This past week, the people of Cannon Beach Community Church read Paul’s second letter to Timothy, including these verses found in 2 Timothy 1:6-7.
This is why I remind you to fan into flames the spiritual gift God gave you when I laid my hands on you. For God has not given us a spirit of fear and timidity, but of power, love, and self-discipline.
The phrase “fan into flames,” is another hidden treasure, waiting to be unearthed in this letter and better understood and put into into our daily lives.
In Greek, the phrase “fan into flames,” is a singe word, ἀναζωπυρεῖν, anazōpyrein, a present active infinitive verb. The only time this word is used in the whole New Testament is by Paul in his second letter to Timothy, in our verse. In this single word, Paul reminds the young pastor, Timothy of what he’s told him before, likely having told him earlier, face to face to fan into flames the spiritual gift God gave Timothy. Now, in this letter, he reminds Timothy to kindle afresh, or to go on fanning the flames of the spiritual gift God has given him.
Let’s look together at this hidden treasure of a word. Anazopyrein is a collection of three Greek words: ANA + ZOE + PYRE. ANA is the Greek prefix for again, or up, or anew. ZOE is a Greek word for life or a living creature, as in our English word, “Zoo.” PRYE is the Greek word for fire, in this case, a metaphor for spiritual fire. Put these three words together, and the single word becomes “to kindle anew into a living fire.”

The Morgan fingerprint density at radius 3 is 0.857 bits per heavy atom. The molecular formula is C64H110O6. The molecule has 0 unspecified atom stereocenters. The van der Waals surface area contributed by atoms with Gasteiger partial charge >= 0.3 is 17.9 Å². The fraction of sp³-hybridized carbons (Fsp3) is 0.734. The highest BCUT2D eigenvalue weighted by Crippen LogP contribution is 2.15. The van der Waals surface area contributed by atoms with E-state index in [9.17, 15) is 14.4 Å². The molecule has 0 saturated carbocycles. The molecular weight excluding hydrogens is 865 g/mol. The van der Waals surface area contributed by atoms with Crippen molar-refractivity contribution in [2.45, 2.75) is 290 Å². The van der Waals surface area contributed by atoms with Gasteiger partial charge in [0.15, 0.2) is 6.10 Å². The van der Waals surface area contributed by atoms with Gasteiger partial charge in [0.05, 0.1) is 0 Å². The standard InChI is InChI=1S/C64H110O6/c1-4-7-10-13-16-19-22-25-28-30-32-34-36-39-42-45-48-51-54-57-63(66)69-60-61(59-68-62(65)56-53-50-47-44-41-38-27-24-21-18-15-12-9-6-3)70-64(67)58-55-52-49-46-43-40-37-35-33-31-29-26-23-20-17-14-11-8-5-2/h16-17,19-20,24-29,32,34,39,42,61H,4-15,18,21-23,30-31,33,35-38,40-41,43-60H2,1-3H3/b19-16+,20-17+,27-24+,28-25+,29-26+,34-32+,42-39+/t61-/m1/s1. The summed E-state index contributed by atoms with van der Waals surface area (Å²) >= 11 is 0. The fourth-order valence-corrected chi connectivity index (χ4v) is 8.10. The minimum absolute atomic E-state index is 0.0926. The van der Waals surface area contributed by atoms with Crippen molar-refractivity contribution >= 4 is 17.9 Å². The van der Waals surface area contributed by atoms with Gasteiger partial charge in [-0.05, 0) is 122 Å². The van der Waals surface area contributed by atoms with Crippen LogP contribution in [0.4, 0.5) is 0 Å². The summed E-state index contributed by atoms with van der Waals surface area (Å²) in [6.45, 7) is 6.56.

If you’ve ever built a campfire, or a beachfire, as we love to do, you know how easy it is for a fire, once lit to go out. A month ago, Cannon Beach Community Church gathered at the beach for a Beach Bonfire Worship Service. I brought a car trunk load of firewood, including kindling, some paper and a box of matches. Pastor Nathan and I built the large pile of wood, lit the fire, and fanned the flames. Very soon, the flames died out and the wood did not catch fire. We hurried back to our cars to gather more paper to help ignite the fire. With a little fanning, along with breezes off the ocean, the paper ignited, the small pieces of wood kindling caught fire, and the whole teepee of the bonfire caught fire, and burned well for the next few hours while we gathered around for a sweet time of outdoor worship and sharing of life together as followers of Jesus.